Miss Tiny, Miss Precious and I hanging out on the living room floor.
When Tiny and Curious arrived in May I was till in the throes of surgical recovery and rather heavily drugged. I know, through looking back at photos, the startling changes that have occurred in the girls through these last 5 months, but at the time I think I was simply too overwhelmed and too shocked that I actually HAD them to even be fully aware. Thick and shiny hair. Bright eyes and beautiful smiles. Attached and happy.
With Miss Precious, the changes in even two weeks are mind blowing. Her eyes aren't sunk in anymore, her skin isn't sagging. She smiles and kisses and reaches for me. This child WANTS to live. She wants to attach and thrive and grow and heal. She can almost sit up, and has learned how to eat solid food. Normal milestones for most babies, but shocking that at almost 10 months old she is just learning now.
This job, or life, is HARD. Yesterday I had 8 kids here, two sick with the swine flu and 3 sick with normal colds. Miss Precious spent the night, relegated to a playpen in the master bathroom. By eight o'clock last night I was exhausted, cranky and "touched out". Miss Tiny woke up at 3 am and would only sleep if she was on top of me. And then there was hockey practice at 5:30 am. Morning starts again with another son sick with the flu, Miss Precious older foster sister arriving for the day, and my own kids to cuddle and love. It's hard. But in the smile of a baby who has never before known love? That is worth it.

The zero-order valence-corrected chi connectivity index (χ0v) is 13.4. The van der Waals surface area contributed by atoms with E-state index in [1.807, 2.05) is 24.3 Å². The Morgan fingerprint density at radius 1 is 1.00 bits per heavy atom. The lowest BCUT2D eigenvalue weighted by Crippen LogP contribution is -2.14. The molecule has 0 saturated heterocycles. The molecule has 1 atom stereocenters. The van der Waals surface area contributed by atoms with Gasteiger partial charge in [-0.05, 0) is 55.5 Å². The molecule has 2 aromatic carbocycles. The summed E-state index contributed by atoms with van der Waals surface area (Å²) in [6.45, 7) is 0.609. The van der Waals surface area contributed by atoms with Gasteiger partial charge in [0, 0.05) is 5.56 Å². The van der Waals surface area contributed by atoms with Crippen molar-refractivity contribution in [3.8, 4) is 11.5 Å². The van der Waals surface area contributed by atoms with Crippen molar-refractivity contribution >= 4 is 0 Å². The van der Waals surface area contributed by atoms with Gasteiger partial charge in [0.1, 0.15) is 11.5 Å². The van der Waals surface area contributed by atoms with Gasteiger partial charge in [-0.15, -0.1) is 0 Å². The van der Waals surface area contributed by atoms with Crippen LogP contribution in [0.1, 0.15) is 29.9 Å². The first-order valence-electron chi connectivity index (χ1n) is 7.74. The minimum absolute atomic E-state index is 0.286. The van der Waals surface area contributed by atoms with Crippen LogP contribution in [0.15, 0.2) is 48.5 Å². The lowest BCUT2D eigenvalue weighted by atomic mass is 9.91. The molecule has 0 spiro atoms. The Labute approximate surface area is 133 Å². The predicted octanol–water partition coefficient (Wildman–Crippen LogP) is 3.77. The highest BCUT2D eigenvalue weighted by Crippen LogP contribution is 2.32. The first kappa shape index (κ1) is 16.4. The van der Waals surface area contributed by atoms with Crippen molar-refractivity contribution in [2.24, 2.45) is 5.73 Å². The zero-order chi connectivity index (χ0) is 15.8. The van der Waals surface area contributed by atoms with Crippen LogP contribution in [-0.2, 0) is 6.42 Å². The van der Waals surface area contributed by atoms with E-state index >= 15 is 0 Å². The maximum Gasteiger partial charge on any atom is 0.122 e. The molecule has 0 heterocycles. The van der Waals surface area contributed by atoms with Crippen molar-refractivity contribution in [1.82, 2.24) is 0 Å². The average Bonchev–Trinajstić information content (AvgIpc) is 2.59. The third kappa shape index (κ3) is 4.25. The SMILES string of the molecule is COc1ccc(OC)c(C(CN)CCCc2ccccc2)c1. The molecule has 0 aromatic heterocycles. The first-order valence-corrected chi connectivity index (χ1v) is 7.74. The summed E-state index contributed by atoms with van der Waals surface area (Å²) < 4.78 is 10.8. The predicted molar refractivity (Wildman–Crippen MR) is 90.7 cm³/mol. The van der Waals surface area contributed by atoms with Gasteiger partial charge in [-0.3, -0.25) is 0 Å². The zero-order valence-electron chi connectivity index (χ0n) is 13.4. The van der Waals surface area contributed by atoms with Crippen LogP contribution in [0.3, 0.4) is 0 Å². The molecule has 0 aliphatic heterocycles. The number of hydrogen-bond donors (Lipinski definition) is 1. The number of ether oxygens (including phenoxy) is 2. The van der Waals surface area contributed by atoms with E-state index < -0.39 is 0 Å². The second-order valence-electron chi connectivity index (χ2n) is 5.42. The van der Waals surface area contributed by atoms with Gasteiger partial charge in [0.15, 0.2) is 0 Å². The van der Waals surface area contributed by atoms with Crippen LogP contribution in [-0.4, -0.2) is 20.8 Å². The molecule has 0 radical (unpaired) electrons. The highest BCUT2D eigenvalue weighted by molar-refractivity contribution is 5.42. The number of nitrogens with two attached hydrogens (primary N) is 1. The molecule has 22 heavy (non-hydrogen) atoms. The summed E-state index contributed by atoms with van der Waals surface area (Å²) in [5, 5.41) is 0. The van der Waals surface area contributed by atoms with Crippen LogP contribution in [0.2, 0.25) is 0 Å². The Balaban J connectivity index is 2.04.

Yesterday Shel printed out a quote in jumbo type and laid it on my computer for me to see, "NOTHING YOU DO FOR CHILDREN IS EVER WASTED." I struggle with the reality that these kids, MY kids, may never remember me, may never know the love I had for them or how I will carry them through my entire life as "my girls". Does it even matter if they are safe, loved and thriving now if they are returned to a life of chaos? Will it ever matter that they had these months of love and safety?
I have to believe it will. I just have to believe this matters.